Every vector space has a basis proof by using zorn's lemma How will i prove this statement by using zorn's lemma
The poset involved is the set of all linearly independent subsets, ordered by inclusion, i.e. $A\le B$ iff $A\subseteq B$. The problem is to show that there is a maximal such linearly independent subset. Zorn's lemma says this is true if every chain of linearly independent subsets has an upper bound. So the question is where to find such an upper bound. I claim the union of the members of the chain will serve. If a set of linearly independent subsets is linearly ordered by inclusion, then their union is also linearly independent. To show this, one must recall that a set is linearly independent precisely if every finite linear relation among them is trivial. I.e. linear independence is a property that has "finite character".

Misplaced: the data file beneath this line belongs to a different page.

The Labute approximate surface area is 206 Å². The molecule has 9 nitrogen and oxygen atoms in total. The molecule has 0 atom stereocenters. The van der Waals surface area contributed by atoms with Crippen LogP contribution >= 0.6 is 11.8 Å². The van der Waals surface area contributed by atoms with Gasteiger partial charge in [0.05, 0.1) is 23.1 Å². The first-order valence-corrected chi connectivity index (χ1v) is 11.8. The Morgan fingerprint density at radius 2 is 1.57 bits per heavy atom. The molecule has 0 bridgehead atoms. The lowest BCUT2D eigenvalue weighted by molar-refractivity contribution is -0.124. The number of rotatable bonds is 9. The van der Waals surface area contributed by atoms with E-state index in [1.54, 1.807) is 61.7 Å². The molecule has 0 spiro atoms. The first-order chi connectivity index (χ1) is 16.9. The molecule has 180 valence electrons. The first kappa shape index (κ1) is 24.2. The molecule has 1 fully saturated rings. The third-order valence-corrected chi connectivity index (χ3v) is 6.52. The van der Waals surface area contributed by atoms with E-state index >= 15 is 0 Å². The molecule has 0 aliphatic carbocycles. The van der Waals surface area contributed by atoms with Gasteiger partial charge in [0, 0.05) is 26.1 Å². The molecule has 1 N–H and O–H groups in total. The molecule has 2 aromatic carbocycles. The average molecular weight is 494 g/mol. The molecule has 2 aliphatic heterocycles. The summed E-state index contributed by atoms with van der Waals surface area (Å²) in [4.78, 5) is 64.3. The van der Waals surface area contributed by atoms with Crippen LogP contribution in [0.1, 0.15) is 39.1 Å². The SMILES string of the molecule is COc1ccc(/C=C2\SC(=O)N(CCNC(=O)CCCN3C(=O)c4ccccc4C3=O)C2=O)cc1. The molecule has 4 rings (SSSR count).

At this point, I will leave the details as an exercise.
Later note: In view of Brian M. Scott's comment below: If a linearly independent set fails to span the space, then there's some vector that is not a linear combination of finitely many members of that set. Add it to the linearly independent set, getting a bigger linearly independent set. It follows that every linearly independent set that fails to span the space is not maximal. Hence every maximal one spans the space.